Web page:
Please use this identifier to cite or link to this item: http://hdl.handle.net/11434/1523
Title: The role of bile leak testing in liver resection: a systematic review and meta-analysis.
Epworth Authors: Vaska, Aarathi
Abbas, Sahel
Keywords: Bile Leak
Liver Resection
Morbidity
Systematic Review
Intraoperative Bile Leak Testing
Postoperative Bile Leak Rate
Complications
Biliary Reconstruction
Reintervention Rate
Duration of Hospital Stay
General Surgery and Gastroenterology Clinical Institute, Epworth HealthCare, Victoria, Australia
Issue Date: Sep-2018
Publisher: Elsevier
Citation: HPB (Oxford). 2018 Sep 20. pii: S1365-182X(18)32693-5.
Abstract: BACKGROUND: Bile leak following liver resection can be associated with significant morbidity. This systematic review and meta-analysis aims to evaluate the effect of intraoperative bile leak testing on postoperative bile leak rate and other complications after liver resection without biliary reconstruction for any cause. METHODS: PubMed, MEDLINE, Embase, Cochrane Library and grey literature databases were searched for articles between 1960 and 2017 comparing bile leak rates with or without bile leak testing. Standard meta-analysis methods were used. The primary outcome was bile leak rate, and secondary outcomes were overall morbidity, reintervention rate and length of stay. RESULTS: 8 articles met inclusion criteria. Intraoperative bile leak testing after resection was associated with lower postoperative bile leak rate (4.1% vs 12.3%, OR 0.36, 95% CI 0.23-0.55, p < 0.001), overall morbidity (OR 0.67, 95% CI 0.47-0.96, p = 0.030), need for reintervention (OR 0.11, 95% CI 0.03-0.36, p < 0.001) and a shorter duration of hospital stay (2.21 days, 95% CI 0.69-3.73, p = 0.004). CONCLUSION: The routine use of intraoperative bile leak testing during liver resection results in a significant reduction in postoperative bile leak rate, overall morbidity, length of hospital stay and need for re-intervention. Bile leak testing should be performed after liver resection without biliary reconstruction.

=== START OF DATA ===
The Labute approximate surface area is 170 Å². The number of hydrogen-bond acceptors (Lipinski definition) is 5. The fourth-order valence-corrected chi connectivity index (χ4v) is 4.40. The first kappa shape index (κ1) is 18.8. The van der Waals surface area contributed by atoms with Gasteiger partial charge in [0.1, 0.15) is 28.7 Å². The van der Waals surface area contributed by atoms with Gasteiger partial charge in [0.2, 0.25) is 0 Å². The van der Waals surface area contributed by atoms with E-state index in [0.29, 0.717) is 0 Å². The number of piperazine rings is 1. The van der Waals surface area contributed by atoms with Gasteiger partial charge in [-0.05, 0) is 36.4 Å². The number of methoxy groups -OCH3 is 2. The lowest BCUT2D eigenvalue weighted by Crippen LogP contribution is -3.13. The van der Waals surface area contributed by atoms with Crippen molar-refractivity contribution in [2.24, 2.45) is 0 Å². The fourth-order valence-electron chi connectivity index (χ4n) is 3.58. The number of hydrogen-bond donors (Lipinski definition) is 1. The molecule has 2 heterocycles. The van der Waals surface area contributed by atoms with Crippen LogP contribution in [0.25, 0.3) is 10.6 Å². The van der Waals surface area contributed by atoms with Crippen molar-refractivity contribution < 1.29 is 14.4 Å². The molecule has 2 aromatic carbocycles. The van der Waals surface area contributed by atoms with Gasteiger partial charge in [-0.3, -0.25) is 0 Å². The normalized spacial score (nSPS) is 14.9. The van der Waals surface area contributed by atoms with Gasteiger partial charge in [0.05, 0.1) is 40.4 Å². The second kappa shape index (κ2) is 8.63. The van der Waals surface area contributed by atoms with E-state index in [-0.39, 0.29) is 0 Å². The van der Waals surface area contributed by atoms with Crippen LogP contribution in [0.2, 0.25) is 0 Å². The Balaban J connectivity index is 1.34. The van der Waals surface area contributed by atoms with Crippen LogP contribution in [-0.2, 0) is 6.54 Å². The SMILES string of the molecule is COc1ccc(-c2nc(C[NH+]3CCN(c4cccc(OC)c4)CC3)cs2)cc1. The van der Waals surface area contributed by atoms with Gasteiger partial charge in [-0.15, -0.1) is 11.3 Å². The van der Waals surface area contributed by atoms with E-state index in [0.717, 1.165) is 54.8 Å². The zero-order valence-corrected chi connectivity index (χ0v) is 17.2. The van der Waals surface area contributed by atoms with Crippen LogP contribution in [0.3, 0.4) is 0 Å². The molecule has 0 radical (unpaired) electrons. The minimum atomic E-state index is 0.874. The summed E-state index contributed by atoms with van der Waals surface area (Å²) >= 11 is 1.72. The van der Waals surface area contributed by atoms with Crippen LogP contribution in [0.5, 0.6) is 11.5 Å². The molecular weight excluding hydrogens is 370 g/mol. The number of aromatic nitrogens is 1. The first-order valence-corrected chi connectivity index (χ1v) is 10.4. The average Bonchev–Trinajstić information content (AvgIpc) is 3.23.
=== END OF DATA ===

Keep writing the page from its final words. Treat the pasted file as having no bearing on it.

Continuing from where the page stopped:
URI: http://hdl.handle.net/11434/1523
DOI: 10.1016/j.hpb.2018.07.008
PubMed URL: https://www.ncbi.nlm.nih.gov/pubmed/30244995
ISSN: 1365-182X
1477-2574
Journal Title: HPB : the official journal of the International Hepato Pancreato Biliary Association
Type: Journal Article
Affiliated Organisations: Department of Surgery, University Hospital Geelong, Victoria, Australia
School of Medicine, Deakin University Geelong, Victoria, Australia
Type of Clinical Study or Trial: Meta-Analysis
Appears in Collections:General Surgery and Gastroenterology

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